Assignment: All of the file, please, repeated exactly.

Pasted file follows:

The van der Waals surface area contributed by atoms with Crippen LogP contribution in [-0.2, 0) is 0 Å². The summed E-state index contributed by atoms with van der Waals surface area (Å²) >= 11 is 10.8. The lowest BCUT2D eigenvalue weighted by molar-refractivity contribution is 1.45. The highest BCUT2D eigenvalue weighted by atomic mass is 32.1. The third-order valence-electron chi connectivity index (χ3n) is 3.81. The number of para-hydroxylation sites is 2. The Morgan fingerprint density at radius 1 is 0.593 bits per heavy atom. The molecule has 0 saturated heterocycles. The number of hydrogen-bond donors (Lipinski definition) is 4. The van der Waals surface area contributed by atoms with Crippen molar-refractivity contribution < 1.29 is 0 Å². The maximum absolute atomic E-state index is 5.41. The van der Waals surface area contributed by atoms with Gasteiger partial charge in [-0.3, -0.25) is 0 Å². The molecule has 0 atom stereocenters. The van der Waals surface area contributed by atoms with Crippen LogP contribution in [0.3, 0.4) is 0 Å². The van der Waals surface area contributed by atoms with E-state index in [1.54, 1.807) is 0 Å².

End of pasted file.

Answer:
The van der Waals surface area contributed by atoms with Crippen LogP contribution in [-0.2, 0) is 0 Å². The summed E-state index contributed by atoms with van der Waals surface area (Å²) >= 11 is 10.8. The lowest BCUT2D eigenvalue weighted by molar-refractivity contribution is 1.45. The highest BCUT2D eigenvalue weighted by atomic mass is 32.1. The third-order valence-electron chi connectivity index (χ3n) is 3.81. The number of para-hydroxylation sites is 2. The Morgan fingerprint density at radius 1 is 0.593 bits per heavy atom. The molecule has 0 saturated heterocycles. The number of hydrogen-bond donors (Lipinski definition) is 4. The van der Waals surface area contributed by atoms with Crippen molar-refractivity contribution < 1.29 is 0 Å². The maximum absolute atomic E-state index is 5.41. The van der Waals surface area contributed by atoms with Gasteiger partial charge in [-0.3, -0.25) is 0 Å². The molecule has 0 atom stereocenters. The van der Waals surface area contributed by atoms with Crippen LogP contribution in [0.3, 0.4) is 0 Å². The van der Waals surface area contributed by atoms with E-state index in [1.54, 1.807) is 0 Å².